Basically with the F-35 you get your mission cross-check time back.
Normally once you start the approach your scan is solely meatball, line up, and angle of attack. Your mission cross-check time behind the ship is zero because you’re just doing that scan.
With the F-35 and its enhanced flight controls and superb handling, the aircraft doesn’t deviate much from the desired flight path, which greatly eases the workload on the ball and frees up your scan.
It almost makes flying the ball a relaxing task.
Question: Ease of flying can clearly translate not just into safety but training time.
What do you see as the impact?
Answer: Before you go to the boat, everything stops in the squadron.
All training stops two to three weeks where all you’re doing is banging left-hand turns.
No one is doing any tactical training.
Everyone’s bandwidth is concerned with how they are landing at the ship.
Once you’ve been out on the ship for a few days and the landings are looking better, then finally you can start working on what we want to work on again tactically.
Where you’ve just taken a pause from all your tactical performance for the past nearly month, that’s going to go away with the F-35, which will allow you to be dedicated to your tactical performance.
Question: Clearly, the Super Hornet is an excellent airplane, but the F-35 is a very different aircraft with a different approach to air system operations.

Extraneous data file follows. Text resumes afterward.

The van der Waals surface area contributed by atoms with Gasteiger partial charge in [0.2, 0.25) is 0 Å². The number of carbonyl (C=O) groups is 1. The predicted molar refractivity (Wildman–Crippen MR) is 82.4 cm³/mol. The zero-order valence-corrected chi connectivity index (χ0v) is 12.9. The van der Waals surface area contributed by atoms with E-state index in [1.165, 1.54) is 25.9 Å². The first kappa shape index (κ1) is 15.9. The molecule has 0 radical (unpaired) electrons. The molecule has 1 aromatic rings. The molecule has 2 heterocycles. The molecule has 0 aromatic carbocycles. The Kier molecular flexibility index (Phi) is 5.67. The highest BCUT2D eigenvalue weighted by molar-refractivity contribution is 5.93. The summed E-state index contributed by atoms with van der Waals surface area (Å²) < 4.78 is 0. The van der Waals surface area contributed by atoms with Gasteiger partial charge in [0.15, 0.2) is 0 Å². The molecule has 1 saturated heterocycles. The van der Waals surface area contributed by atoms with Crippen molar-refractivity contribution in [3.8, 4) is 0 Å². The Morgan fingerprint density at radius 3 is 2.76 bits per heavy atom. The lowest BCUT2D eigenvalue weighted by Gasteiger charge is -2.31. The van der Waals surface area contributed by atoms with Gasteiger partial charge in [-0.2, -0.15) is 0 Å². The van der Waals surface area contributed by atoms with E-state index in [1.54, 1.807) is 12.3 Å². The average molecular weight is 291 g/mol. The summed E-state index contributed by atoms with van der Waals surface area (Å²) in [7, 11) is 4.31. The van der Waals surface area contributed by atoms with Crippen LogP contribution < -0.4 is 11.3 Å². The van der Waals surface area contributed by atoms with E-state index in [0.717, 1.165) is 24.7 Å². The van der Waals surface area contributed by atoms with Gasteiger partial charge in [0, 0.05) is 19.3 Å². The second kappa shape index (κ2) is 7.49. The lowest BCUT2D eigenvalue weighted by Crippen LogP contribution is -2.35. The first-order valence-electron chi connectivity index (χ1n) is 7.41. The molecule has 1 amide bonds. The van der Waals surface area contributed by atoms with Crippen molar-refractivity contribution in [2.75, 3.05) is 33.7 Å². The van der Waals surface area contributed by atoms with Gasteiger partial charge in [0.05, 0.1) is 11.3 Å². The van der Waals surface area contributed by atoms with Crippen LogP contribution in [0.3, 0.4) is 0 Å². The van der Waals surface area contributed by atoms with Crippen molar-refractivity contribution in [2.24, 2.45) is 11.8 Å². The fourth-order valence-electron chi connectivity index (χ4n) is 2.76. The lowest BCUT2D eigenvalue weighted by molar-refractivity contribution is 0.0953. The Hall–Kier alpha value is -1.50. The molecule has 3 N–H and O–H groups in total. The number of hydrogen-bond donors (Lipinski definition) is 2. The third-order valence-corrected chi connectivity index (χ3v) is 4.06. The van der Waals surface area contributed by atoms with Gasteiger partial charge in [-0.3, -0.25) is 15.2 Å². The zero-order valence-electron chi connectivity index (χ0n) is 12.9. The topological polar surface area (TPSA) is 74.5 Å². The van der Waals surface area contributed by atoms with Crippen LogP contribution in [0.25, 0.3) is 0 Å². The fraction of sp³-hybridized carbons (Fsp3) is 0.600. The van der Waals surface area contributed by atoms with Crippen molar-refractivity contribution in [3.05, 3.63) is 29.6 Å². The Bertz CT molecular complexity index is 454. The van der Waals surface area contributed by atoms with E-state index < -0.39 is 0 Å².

How do you see the F-35 affecting tactical training?
Answer: With the current air wing (i.e, with the Super Hornet and Hornet as the tip of the spear), we are wringing out our tactics for a tactical advantage, which is also, at the same time, at the edge of the envelope for survival.
We are spending a lot of time making sure that we have the right tactics and the mastery of those tactics by pilots to survive and succeed.
It is about keeping a level of competence and capability where you’re not going to die.
There are points where you have a twenty second window.
You miss that window and you might be blown up.
When you’re traveling at those speeds, we are talking really only a couple of seconds that you have.
And, if you’re not performing tactics exactly as they’re prescribed, you put yourself in a kill zone.
With the F-35, we are jumping a generation in tactics and now looking at the expanded battlespace where we can expand our impact and effect.
You need to take a generational leap so we are the ones not playing catch up with our adversaries.
Question: Admiral Manazir talks about shaping greater reach for the carrier and your point is that with the coming of the F-35 your tactics will change?
Answer: That is correct and the air wings will rapidly recognize the impact as they get their squadrons of F-35s.
They will put in the rear view mirror all of the uninformed comments made by many people who do not know the aircraft and what it can do.
And what we see as testers will proliferate rapidly in the fleet as squadron pilots see the impact on their lethality and survivability.
Question: There clearly is a cultural challenge in the Navy in making the transition.
How do you view this transition as working out?
Answer: Navy leadership is clearly leading the charge, people like Admiral Manazir and other leaders.